To answer your other question, no, I have never seen a game actually in a casino that used any dice other than cubes. About ten years ago I saw a game demonstrated at a gaming show in Atlantic City that I think used a Rhombic triacontahedron, one of the Catalan solids, but I don’t think it ever made it to a casino floor. There is a game I see year after year at the Global Gaming Expo that uses a spinning top (like a dreidel), but alas, I’ve never seen that in a casino either.
Mark from Fargo, ND
There are 6^{3}=216 ways to roll three dice. Six of those combinations will result in a three of a kind (111 to 666). So the probability of a three of a kind is 6/216 = 1/36. There are four possible spans for a straight (123 to 456). There are also 3!=6 ways to arrange the three dice in a straight. So, there are 4*6=24 straight combinations. Thus the probability of a straight is 24/216 = 1/9.
Aaron from New York
The following table shows the number of combinations for all possible totals from 3 to 18.
Combinations in 4d6L
Outcome  Combinations 
3  1 
4  4 
5  10 
6  21 
7  38 
8  62 
9  91 
10  122 
11  148 
12  167 
13  172 
14  160 
15  131 
16  94 
17  54 
18  21 
Total  1296 
The mean result is 12.2446, and the standard deviation is 2.8468.
nick
The probability of rolling a 7 is 1/6, and the probability of rolling a 12 is 1/36. The probability of rolling a 7, given that a roll is a 7 or 12 is (1/6)/((1/6)+(1/36)) = 6/7. So the probability that the first six times a 6 or 12 is rolled it is a 6 every time is (6/7)^{6} = 39.66%.
If you rephrase the question to be what is the probability of rolling five 6’s before a 12, then the answer is (6/7)^{5} = 46.27%. With four rolls it is (6/7)^{4} = 53.98%. So there is no number of 7’s before a 12 that is exactly 50/50. If you’re looking for a good sucker bet, suggest you can either roll four 7’s before a 12, or a 12 before five 7’s.
This question was raised and discussed in the forum of my companion site Wizard of Vegas.
Anon E. Mouse
Here is a handy trick, courtesy of Robert Goodhand of Somerset, UK. First put on a row six ones surrounded by five zeros on either side, as follows:
OneDie Probabilities
Dice Total  1  2  3  4  5  6  
One Die  0  0  0  0  0  1  1  1  1  1  1  0  0  0  0  0 
This represents the number of combinations for rolling a 1 to 6 with one die. I know, pretty obvious. However, stick with me. For two dice, add another row to the bottom, and for each cell take the sum of the row above and the five cells to the left of it. Then add another five dummy zeros to the right, if you wish to keep going. This represents the combinations of rolling a total of 2 to 12.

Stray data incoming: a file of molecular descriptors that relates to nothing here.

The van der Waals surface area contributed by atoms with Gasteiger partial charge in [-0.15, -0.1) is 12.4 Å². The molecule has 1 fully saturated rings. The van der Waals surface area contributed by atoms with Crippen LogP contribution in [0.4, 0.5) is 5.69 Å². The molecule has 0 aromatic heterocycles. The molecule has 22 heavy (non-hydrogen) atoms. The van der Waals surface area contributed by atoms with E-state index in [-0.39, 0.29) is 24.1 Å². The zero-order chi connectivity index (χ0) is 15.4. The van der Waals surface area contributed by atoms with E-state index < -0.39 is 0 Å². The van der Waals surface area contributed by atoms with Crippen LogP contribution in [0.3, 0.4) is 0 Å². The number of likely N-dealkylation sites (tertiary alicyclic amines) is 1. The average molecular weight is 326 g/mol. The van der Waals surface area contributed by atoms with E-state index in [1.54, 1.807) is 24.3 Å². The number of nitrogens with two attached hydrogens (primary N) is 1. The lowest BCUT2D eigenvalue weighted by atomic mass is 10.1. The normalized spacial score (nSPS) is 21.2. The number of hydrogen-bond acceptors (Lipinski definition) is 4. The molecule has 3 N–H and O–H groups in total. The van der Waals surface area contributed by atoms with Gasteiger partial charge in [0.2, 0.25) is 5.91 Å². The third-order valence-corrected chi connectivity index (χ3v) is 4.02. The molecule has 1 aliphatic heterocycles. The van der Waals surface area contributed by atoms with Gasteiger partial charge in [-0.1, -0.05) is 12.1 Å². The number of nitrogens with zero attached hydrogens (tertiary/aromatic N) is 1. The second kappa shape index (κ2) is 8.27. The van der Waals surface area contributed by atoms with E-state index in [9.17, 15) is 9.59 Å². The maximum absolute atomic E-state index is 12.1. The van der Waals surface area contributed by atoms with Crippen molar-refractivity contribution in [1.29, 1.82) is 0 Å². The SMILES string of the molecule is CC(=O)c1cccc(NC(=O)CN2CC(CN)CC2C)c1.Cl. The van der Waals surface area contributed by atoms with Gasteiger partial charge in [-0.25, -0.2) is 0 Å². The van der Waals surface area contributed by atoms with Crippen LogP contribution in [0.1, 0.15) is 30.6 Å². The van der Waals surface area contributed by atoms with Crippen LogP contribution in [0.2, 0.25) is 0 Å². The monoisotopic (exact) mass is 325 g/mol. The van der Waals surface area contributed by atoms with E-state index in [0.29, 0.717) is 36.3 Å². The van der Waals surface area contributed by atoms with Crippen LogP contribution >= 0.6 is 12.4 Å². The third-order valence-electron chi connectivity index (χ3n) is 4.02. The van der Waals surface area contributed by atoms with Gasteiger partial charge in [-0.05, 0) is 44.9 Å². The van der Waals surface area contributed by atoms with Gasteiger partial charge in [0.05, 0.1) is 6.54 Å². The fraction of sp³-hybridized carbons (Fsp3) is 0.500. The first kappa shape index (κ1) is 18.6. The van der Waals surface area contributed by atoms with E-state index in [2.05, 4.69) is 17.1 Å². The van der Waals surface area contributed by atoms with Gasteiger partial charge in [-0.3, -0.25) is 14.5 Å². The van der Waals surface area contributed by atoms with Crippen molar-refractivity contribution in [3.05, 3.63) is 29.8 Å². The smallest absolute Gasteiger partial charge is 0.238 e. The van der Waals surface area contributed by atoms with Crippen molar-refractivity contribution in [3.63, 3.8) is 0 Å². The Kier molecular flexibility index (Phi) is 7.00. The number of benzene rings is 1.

Two Dice Probabilities
Dice Total  2  3  4  5  6  7  8  9  10  11  12  
One Die  0  0  0  0  0  1  1  1  1  1  1  0  0  0  0  0  0  0  0  0  0 
Two Dice  0  0  0  0  0  1  2  3  4  5  6  5  4  3  2  1  0  0  0  0  0 
For three dice, just repeat. This will represent the number of combinations of 3 to 18.
To get the probability of any given total, divide the number of combinations of that total by the total number of combinations. In the case of three dice, the sum is 216, which also easily found as 6^{3}. For example, the probability of rolling a total of 13 with three dice is 21/216 = 9.72%.
So for d dice, you’ll need to work your way up through 1 to d1 dice. This is very easily accomplished in any spreadsheet.
Maff
That is a classic problem in the history of the field of probability. Many people incorrectly think the answer is 18, because the probability of a 12 is 1 in 36, and 18×(1/36)=50%. However, by that logic, the probability of getting a 12 in 36 rolls would be 100%, which clearly it isn’t. Here is the correct solution. Let r be the number of rolls. The probability a roll isn’t a 12 is 35/36. The probability there are 0 12s in r rolls is (35/36)^{r}. So we need to solve for r in the following equation:
(35/36)^{r} = 0.5
log(35/36)^{r} = log(0.5)
r × log(35/36) = log(0.5)
r = log(0.5)/log(35/36)
r = 24.6051
So there isn’t a round answer. The probability of rolling a 12 in 24 rolls is 1(35/36)^{24} = 49.14%. The probability of rolling a 12 in 25 rolls is 1(35/36)^{25} = 50.55%.
If you want to make a bet on this, say you can roll a 12 in 25 rolls, or somebody else can’t in 24 rolls. Either way you’ll have an advantage at even money.
odiousgambit
For those unfamiliar with the game, both the attacker and defender will roll 1 to 8 dice, according to how many armies they each have at that point in a battle. The higher total shall win. A tie goes to the defender. If the attacker loses, he will still retain one army in the territory where he initiated the attack. For this reason, he must have at least two armies to attack, so if he wins one can inhabit the conquered territory and one can stay behind.
The following table shows the probability of an attacker victory according to all 64 combinations of total dice.
Probability of Attacker Win